4 Lama Temple
When you step out of Qixunbazhao, turn right and continue down Xilou Hutong. About 100m later you’ll be confronted by the east gate of the Lama Temple. Towering above the big red eastern wall, how many rooftops can you see atop the eastern gate? Construction on this majestic structure began in 1694 during the Qing Dynasty, when it was originally used as an official residence for court eunuchs. It wasn’t until 1722 that it was converted into a lamasery for Buddhist monks, and it is now the largest Tibetan temple outside of Tibet. Today it is both a popular tourist attraction and a functioning place of worship. If you have the time and 25RMB to enter, be sure to check out the giant sandalwood statue of the Maitreya Buddha, which is a stunning 26m tall and bling-tastically gold.
5 Qianyongkang Hutong and Beixin Hutong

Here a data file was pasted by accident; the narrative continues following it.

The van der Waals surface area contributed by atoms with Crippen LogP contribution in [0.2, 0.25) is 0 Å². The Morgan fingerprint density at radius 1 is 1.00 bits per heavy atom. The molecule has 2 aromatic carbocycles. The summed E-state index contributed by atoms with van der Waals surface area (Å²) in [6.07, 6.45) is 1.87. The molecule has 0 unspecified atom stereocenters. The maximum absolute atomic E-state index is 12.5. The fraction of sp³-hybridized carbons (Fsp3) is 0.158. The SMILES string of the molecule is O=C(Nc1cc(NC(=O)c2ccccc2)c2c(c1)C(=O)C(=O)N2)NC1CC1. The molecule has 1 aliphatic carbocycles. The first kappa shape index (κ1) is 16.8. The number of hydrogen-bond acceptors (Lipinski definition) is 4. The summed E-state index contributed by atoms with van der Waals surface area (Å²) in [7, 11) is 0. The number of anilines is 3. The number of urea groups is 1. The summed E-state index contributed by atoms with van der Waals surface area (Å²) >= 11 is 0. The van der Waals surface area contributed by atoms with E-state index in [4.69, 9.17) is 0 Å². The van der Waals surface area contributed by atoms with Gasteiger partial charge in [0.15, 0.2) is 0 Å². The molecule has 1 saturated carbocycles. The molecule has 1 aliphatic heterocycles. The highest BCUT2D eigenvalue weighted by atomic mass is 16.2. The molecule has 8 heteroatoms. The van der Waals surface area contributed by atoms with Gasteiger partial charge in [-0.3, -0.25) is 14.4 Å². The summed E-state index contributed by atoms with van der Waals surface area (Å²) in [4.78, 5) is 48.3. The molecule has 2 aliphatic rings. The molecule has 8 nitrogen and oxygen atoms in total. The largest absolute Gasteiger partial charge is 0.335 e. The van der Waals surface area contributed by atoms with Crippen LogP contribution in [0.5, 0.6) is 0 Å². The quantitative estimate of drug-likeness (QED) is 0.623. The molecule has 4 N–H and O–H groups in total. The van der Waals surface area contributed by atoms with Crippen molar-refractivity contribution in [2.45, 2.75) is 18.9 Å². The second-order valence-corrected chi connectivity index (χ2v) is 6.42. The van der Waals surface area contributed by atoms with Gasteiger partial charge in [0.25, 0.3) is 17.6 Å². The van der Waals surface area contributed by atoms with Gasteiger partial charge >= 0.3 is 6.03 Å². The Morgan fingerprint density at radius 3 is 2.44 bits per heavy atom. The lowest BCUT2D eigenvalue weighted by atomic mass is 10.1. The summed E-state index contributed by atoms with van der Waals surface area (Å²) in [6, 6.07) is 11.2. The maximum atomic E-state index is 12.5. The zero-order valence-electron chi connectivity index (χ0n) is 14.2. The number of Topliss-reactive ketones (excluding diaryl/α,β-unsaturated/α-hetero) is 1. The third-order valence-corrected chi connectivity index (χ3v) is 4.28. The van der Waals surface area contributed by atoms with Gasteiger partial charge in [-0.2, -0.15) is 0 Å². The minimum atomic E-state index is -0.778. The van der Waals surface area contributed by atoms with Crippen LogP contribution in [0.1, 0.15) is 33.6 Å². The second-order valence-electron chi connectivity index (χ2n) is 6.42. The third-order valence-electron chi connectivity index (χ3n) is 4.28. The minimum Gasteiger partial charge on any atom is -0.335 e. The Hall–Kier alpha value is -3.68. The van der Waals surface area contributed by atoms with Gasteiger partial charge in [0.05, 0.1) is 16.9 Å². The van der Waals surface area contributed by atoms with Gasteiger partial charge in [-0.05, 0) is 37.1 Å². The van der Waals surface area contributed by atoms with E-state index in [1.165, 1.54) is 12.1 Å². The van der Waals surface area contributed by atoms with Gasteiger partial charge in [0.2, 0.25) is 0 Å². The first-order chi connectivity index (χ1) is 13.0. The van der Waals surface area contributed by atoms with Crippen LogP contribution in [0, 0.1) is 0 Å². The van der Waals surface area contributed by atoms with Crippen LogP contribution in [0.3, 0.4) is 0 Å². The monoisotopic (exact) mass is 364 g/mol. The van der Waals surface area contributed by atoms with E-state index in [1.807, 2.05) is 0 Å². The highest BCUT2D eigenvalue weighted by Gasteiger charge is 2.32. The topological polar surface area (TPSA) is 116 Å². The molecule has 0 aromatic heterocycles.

Once you’ve marvelled the gleaming glory of the Lama Temple, follow Xilou Hutong to your left as it turns into Yonghegong Jie and bends right, and takes you out onto Yonghegong Dajie. Turn left and walk down past the numerous temple souvenir shops, and take the second left onto Beixinqiaosantiao. This is one of the hutongs that is being redeveloped to restore the former facades and remove visible shopfronts. One convenience store on your left in the first stretch of the road has escaped demolition, though. What colour is its bright shop front, which stands out from the grey brick of the rest of the street? Next, take the first left onto Qianyongkang Hutong, although there’s no street sign as far as we can tell. Squeeze down this path and turn left at the end, following the hutong as it bends to the right and joins Beixin Hutong. The bend in the road is a classic example of the hutong redevelopment that was happening at the time of writing, all clean bricks and piles of rubble as old structures are knocked down. The graffiti on the bend in the wall probably wasn’t what local authorities had in mind, but it does add a touch of personality to these increasingly sterile alleyways.